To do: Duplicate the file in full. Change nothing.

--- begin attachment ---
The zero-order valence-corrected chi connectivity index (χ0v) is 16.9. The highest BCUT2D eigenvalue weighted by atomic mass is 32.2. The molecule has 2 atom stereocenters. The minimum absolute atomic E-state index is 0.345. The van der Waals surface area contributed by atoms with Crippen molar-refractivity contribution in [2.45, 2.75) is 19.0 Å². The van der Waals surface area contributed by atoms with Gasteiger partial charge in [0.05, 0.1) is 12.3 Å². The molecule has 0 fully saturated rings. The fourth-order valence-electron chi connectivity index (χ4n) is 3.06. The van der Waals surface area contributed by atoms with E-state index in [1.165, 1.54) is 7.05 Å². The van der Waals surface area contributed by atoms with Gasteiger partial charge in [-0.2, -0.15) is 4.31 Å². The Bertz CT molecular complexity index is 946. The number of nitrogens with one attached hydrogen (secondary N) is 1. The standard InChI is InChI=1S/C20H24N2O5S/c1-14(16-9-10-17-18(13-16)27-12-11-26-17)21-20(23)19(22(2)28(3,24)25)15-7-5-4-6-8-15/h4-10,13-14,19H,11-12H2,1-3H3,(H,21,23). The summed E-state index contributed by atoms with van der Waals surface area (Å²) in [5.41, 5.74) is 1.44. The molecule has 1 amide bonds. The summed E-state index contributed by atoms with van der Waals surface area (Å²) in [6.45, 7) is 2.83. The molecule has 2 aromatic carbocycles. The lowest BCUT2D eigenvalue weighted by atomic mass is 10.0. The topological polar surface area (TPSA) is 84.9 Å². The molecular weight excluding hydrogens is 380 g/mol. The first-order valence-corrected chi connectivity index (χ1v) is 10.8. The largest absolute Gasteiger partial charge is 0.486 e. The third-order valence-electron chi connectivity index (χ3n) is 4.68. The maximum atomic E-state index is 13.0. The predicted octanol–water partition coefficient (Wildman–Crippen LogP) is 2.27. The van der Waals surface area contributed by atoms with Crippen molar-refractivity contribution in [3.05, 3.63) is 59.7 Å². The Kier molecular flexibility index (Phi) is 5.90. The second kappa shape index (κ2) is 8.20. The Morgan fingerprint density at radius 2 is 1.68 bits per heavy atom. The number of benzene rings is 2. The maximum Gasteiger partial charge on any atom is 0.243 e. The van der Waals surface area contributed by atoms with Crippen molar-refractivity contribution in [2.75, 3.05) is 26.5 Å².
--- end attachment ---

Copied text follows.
The zero-order valence-corrected chi connectivity index (χ0v) is 16.9. The highest BCUT2D eigenvalue weighted by atomic mass is 32.2. The molecule has 2 atom stereocenters. The minimum absolute atomic E-state index is 0.345. The van der Waals surface area contributed by atoms with Crippen molar-refractivity contribution in [2.45, 2.75) is 19.0 Å². The van der Waals surface area contributed by atoms with Gasteiger partial charge in [0.05, 0.1) is 12.3 Å². The molecule has 0 fully saturated rings. The fourth-order valence-electron chi connectivity index (χ4n) is 3.06. The van der Waals surface area contributed by atoms with E-state index in [1.165, 1.54) is 7.05 Å². The van der Waals surface area contributed by atoms with Gasteiger partial charge in [-0.2, -0.15) is 4.31 Å². The Bertz CT molecular complexity index is 946. The number of nitrogens with one attached hydrogen (secondary N) is 1. The standard InChI is InChI=1S/C20H24N2O5S/c1-14(16-9-10-17-18(13-16)27-12-11-26-17)21-20(23)19(22(2)28(3,24)25)15-7-5-4-6-8-15/h4-10,13-14,19H,11-12H2,1-3H3,(H,21,23). The summed E-state index contributed by atoms with van der Waals surface area (Å²) in [5.41, 5.74) is 1.44. The molecule has 1 amide bonds. The summed E-state index contributed by atoms with van der Waals surface area (Å²) in [6.45, 7) is 2.83. The molecule has 2 aromatic carbocycles. The lowest BCUT2D eigenvalue weighted by atomic mass is 10.0. The topological polar surface area (TPSA) is 84.9 Å². The molecular weight excluding hydrogens is 380 g/mol. The first-order valence-corrected chi connectivity index (χ1v) is 10.8. The largest absolute Gasteiger partial charge is 0.486 e. The third-order valence-electron chi connectivity index (χ3n) is 4.68. The maximum atomic E-state index is 13.0. The predicted octanol–water partition coefficient (Wildman–Crippen LogP) is 2.27. The van der Waals surface area contributed by atoms with Crippen molar-refractivity contribution in [3.05, 3.63) is 59.7 Å². The Kier molecular flexibility index (Phi) is 5.90. The second kappa shape index (κ2) is 8.20. The Morgan fingerprint density at radius 2 is 1.68 bits per heavy atom. The number of benzene rings is 2. The maximum Gasteiger partial charge on any atom is 0.243 e. The van der Waals surface area contributed by atoms with Crippen molar-refractivity contribution in [2.75, 3.05) is 26.5 Å².